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By Shane Lasley
Mining News 

MSHA unveils COVID guidance for mines

Lays out recommendation to prevent the spread of coronavirus North of 60 Mining News – March 12, 2021

 

Last updated 4/1/2021 at 4:08pm

MSHA COVID-19 coronavirus Mine Safety and Health Administration guidance

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MSHA's new COVID-19 guidance includes measures to ensure infected miners are not working, physical distancing protocols, and the use of masks or cloth face coverings.

The U.S. Department of Labor's Mine Safety and Health Administration has published new and much stronger COVID-19 guidance aimed at assisting mine operators to implement more effective coronavirus protection programs and better identify risks that could lead to exposure.

"The pandemic has cost too many Americans their lives or their well-being. Together, employers and workers have vital roles in making their workplaces as safe as possible to counter this terrible disease," said Senior Counselor to the Secretary of Labor Patricia Smith. "Mine operations face unique challenges, and the Mine Safety and Health Administration's updated guidance includes recommendations to help mining communities fight the virus, and eventually end its devastating health and economic consequences."

The Biden administration has not yet filled the Secretary of Labor position, which is being covered in the interim by Al Stewart, a deputy assistant secretary within the department.


The new mining guideline, "Protecting Miners: MSHA Guidance on Mitigating and Preventing the Spread of COVID-19," details key measures for limiting the spread of coronavirus, including ensuring infected or potentially infected miners are not in the workplace, implementing and following physical distancing protocols, and using surgical masks or cloth face coverings.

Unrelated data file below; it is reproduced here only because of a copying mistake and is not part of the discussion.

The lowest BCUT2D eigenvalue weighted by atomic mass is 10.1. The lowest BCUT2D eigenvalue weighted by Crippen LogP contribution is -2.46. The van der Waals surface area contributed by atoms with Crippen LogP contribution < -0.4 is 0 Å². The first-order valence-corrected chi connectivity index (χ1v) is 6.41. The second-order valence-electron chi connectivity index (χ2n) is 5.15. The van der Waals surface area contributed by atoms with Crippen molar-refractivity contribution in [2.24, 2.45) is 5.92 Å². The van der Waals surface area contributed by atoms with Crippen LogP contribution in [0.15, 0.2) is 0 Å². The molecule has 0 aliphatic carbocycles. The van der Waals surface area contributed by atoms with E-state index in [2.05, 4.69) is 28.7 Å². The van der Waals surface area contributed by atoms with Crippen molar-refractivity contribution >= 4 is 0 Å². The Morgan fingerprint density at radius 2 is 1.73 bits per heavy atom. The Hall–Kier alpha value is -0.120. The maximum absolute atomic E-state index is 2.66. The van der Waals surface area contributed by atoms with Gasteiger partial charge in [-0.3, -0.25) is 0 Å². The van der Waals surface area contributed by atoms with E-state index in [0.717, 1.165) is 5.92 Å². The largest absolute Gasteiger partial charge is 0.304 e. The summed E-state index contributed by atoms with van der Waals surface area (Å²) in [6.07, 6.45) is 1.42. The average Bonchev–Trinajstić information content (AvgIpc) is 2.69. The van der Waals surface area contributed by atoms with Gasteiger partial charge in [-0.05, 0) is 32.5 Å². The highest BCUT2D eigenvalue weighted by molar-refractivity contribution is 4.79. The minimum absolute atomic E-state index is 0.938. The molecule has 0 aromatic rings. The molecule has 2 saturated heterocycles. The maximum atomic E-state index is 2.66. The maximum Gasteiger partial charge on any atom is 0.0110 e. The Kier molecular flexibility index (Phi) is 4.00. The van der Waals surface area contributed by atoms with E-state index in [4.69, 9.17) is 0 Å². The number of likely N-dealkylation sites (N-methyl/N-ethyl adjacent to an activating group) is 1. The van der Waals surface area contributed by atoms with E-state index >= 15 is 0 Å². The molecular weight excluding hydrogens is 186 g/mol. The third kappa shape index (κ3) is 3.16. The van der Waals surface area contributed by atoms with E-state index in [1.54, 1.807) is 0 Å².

MSHA says implementing a coronavirus protection program is the most effective way to reduce the spread of COVID-19. The guidance announced on March 10 recommends several essential elements in a prevention program:

Conduct a hazard assessment.

Identify control measures to limit the spread of the virus.


Adopt policies for absent miners that do not punish them as a way to encourage potentially infected miners to remain home.

Ensure communication of coronavirus policies and procedures to English- and non-English-speaking workers.

Implement protections from retaliation for miners who raise coronavirus-related concerns.

"The mining industry depends on the safety of mine operations and the safety and well-being of its mineworkers," said Principal Deputy Assistant Secretary for Mine Safety and Health Jeannette Galanis. "This updated guidance provides U.S. mine operators with important recommendations for protecting miners from coronavirus and reducing the risk of spreading the coronavirus."


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The 11-page executive summary of this guidance also includes direction on the use of personal protective equipment, improving ventilation, good hygiene, and routine cleaning.

MSHA says this COVID-19 guidance is not a standard or regulation, and it creates no new legal obligations.

"The recommendations are advisory in nature, informational in content and intended to assist employers in recognizing and abating hazards likely to cause death or serious physical harm as part of their obligation to provide a safe and healthful workplace," the health administration penned in a statement.

MSHA, however, said certain miners with higher risk for severe illness may be legally entitled under the Americans with Disabilities Act to personal protection equipment that exceeds the mine safety administration's normal standards.


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The executive summary of MSHA's COVID-19 guidance for mining can be read at https://www.msha.gov/protecting-miners.

MSHA says it will be updating this guidance as developments in science, best practices and standards warrant.

Author Bio

Shane Lasley, Publisher

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Over his more than 16 years of covering mining and mineral exploration, Shane has become renowned for his ability to report on the sector in a way that is technically sound enough to inform industry insiders while being easy to understand by a wider audience.

 

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